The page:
We have all heard of it, but what exactly is it?
The egg float test is a simple test which checks for the egg’s freshness.
But is it just an old wives’ tale or does this test actually work?
Today’s topic is just that, we’re going to explain the egg float test, how to do it and whether it is accurate. We will also discuss how best to store your eggs – especially in these hot and humid months!
What is the Egg Float Test?
The egg float test is an old fashioned way of telling approximately how old your eggs are. It is simple to do and only takes 5 minutes to check a carton of eggs.
How to Do the Egg Float Test
Start by filling a bowl with enough cold water to cover the egg plus two inches. The eggs to be tested should be un-cracked. Cracked eggs really should be discarded or fed back to the hens.
Once the bowl is full of water, simply place an egg into the water; one egg at a time.
The results can be understood as follows:
- Egg stays at the bottom lying on its’ side – very fresh
- Egg stands up but is still submerged – not as fresh but still good to eat.
- Egg floats – very old, best not to use it.
Is The Egg Float Test Accurate?
This method has withstood the test of time – it is quite accurate.
Folks who do this test a lot will become adept at telling you how many weeks old the egg is based on its’ position in the water.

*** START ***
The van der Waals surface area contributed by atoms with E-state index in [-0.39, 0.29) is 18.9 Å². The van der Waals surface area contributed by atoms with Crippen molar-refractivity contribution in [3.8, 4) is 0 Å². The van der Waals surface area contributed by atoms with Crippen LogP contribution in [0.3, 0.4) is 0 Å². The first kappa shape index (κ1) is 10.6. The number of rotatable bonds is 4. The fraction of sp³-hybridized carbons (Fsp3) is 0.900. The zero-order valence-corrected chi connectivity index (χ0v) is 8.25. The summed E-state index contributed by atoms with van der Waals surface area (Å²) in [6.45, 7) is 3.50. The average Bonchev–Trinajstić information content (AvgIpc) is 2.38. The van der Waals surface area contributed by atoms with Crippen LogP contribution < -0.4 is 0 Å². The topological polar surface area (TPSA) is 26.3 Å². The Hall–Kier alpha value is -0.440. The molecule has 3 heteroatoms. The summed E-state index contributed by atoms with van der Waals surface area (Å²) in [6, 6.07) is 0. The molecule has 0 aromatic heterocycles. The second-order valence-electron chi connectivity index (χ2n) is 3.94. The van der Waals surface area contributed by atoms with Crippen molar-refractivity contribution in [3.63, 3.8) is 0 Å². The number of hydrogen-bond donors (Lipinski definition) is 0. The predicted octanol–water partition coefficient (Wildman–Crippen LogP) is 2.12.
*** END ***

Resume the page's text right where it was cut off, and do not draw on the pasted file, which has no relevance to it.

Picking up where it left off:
Why is it accurate? In a fresh egg there is a very small air cell, so it has little or no buoyancy. The older the egg gets, the larger that air cell becomes. When the air cell gets to a certain size, the egg will float.
Alternatives to Egg Float Test
In addition to the egg float test there are a few other methods you can try to test an egg’s freshness.
Those who are very good at candling can tell approximately how old the egg is by candling it.
This isn’t easy, so I really don’t recommend it for beginners unless you want to practice your candling skills ready for the hatching season!
Shaking the Egg
This one is a bit ‘iffy’. While it is true that really old eggs do have a sloshing sound, I’m not sure how accurate this would be in eggs that are of marginal age.
The science says that the contents of the egg shrink over time leaving a larger pocket for air and thus more mobility for the content to move when shaken, also as the egg ages the contents degrade and mix together.
Overall I’d steer clear of this method.
This works once you have cracked the egg. There is no mistaking the stench of a rotten egg…ewww!
If you crack the egg gently on to a plate, watch how it ‘sits’. A very fresh egg will have a vibrant yellow/orange yolk that sits upright. The white will be firm and ‘tight’.
An older egg will have a yolk that will be flatter and the white will spread out across the plate. Just because it spreads out doesn’t mean it is not good to eat, it’s just not fresh.
Clearly this method will only work on store bought eggs.